Hello everyone,

I have been asked to re-examine a small dataset consisting of 36 mothers who who were administered a PTSD questionnaire. The original analysis included a set of exploratory analyses where each of the four instrument subscales were regressed against a set of nine participant characteristics. The motivation for my re-analysis is to take advantage of the shrinkage properties for linear models in rstanarm to help reign in incredible regression slopes.

I had originally set out to repeat the analyses as 4 seperate regressions as in the original paper, but I wondered if approaching this as a multivariate problem might provide some added protection against inflated estimates. To approach this analysis, I arranged my data as follows:

studyid = vector of participant ids

predictorx… to n = columns of coefficient values

outcome = index indicating the subscale

score = score on a given subscale

My understanding of the goal here is that I provide an intercept for each outcome and random slope for each predictor by outcome. Since subscales have different maximums, I mean centred and scaled each individually before stacking into long format. All predictors are continuous and scaled in the same way, as the original authors are looking for interpretation as standardized coefficients. My expectation of what this model will achieve is that the individual slopes will be shrunk towards the mean across outcomes. For the sake of speed I am fitting preliminary models using lme4 but the plan is to move to rstanarm once I am confident I’m getting the right answer. I am currently working with a subset of predictors. In an effort to protect myself from happily reporting results from a model I specify incorrectly I did the following:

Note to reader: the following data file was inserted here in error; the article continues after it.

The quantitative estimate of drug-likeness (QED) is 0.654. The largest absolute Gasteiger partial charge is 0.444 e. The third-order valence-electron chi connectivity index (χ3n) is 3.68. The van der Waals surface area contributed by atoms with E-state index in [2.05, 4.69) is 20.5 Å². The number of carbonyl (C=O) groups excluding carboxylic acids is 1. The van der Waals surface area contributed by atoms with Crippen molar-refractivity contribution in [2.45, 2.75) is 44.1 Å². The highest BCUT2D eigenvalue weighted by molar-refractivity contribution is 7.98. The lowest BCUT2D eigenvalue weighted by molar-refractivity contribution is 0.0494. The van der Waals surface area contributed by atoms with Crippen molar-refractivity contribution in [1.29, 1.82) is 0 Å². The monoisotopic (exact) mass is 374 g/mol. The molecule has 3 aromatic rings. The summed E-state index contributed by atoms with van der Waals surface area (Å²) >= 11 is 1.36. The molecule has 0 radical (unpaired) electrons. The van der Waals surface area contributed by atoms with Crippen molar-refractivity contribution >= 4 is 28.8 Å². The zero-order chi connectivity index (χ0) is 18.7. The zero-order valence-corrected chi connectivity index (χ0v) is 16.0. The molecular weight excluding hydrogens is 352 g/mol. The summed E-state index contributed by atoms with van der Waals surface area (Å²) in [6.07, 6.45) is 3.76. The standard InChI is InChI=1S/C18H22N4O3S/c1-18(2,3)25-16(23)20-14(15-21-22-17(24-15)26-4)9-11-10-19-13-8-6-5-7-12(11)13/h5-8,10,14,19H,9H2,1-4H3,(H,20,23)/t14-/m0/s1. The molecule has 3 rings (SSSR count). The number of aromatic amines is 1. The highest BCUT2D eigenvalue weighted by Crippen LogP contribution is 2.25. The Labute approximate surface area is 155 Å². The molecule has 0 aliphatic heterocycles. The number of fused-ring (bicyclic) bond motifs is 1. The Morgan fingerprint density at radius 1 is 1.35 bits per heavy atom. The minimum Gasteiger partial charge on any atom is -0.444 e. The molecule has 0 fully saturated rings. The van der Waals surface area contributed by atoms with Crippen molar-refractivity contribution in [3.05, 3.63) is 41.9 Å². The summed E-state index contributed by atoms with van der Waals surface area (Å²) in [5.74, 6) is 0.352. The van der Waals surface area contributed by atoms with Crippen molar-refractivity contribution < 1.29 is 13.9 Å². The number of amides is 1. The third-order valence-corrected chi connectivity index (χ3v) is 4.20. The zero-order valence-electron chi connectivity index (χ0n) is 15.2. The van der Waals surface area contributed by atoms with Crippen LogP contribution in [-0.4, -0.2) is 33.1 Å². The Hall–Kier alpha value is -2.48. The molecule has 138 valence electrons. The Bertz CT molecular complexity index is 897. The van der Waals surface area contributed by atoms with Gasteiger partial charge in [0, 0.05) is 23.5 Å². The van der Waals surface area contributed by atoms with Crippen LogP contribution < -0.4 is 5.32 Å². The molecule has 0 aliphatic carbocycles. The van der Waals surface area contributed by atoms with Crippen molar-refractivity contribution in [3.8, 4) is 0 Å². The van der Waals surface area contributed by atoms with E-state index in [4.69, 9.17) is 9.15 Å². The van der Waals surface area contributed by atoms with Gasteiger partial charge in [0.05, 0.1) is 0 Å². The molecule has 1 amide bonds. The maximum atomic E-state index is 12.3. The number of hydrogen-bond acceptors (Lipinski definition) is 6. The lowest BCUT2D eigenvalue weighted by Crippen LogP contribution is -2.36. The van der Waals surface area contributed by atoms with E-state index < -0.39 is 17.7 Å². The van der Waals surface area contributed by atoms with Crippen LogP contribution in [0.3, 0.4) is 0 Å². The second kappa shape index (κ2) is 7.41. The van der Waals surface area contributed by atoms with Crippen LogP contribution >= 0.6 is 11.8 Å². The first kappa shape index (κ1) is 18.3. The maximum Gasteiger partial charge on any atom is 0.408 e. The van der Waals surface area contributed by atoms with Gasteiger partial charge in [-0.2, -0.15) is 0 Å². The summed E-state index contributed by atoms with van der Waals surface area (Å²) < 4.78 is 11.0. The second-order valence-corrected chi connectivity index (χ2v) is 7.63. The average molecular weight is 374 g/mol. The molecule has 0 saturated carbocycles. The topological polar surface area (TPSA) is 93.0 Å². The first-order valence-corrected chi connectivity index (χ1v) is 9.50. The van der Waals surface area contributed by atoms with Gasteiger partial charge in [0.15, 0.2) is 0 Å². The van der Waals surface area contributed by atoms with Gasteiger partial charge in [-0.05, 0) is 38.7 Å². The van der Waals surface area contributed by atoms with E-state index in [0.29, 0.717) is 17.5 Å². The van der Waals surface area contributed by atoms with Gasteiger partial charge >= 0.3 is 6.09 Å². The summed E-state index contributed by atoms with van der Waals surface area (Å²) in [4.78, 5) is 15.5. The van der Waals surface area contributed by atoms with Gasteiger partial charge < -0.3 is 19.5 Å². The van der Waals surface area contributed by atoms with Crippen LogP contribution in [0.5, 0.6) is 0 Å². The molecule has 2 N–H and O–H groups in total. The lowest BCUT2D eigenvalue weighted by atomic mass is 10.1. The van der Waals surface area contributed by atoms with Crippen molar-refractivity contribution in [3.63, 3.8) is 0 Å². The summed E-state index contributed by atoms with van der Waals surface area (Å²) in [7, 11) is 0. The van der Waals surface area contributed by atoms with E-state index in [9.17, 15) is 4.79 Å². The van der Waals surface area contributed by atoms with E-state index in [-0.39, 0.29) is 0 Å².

```
No pooling:lm(score ~ (mi9t1+GA+Sex):outcome, data = example)
coef
(Intercept) 3.760697e-17
mi9t1:outcomeB 4.378735e-01
mi9t1:outcomeC 4.085112e-01
mi9t1:outcomeD 1.892909e-01
mi9t1:outcomeE 2.865741e-01
GA:outcomeB -4.711827e-02
GA:outcomeC -6.810386e-02
GA:outcomeD 4.653566e-02
GA:outcomeE 2.331514e-01
Sex:outcomeB -8.990337e-02
Sex:outcomeC 1.685825e-01
Sex:outcomeD -2.087684e-01
Sex:outcomeE -1.084210e-01
complete pooling:
coef(completepool)
(Intercept) 1.795290e-17
mi9t1 3.305624e-01
GA 4.111624e-02
Sex -5.962755e-02
```

Finally my actual model:

```
partial pooling:
partial = lmer(score ~ (1|outcome) + (mi9t1 + GA + Sex - 1|outcome), data = example)
coef(partial)
$outcome
mi9t1 GA Sex (Intercept)
B 0.3566662 0.02388319 -0.04291586 -1.101495e-17
C 0.2919617 0.01955043 -0.03513029 -1.101495e-17
D 0.1792658 0.01200405 -0.02157016 -1.101495e-17
E 0.2293102 0.01535514 -0.02759175 -1.101495e-17
```

At first glance I was pretty happy that it seemed to work, but these results don’t seem to make sense to me. For mi9t1 the no pooling estimate for outcome D was 0.189, the complete pool was 0.30, but the partial is 0.179. Shouldn’t this value have been shrunken up towards the complete pool mean instead of down below it’s original estimate?

Any help would be much appreciated! I am absolutely positive I have made one or several mistakes along the way, but if I’m right that this CAN work I think it will be a huge benefit to the research we are doing.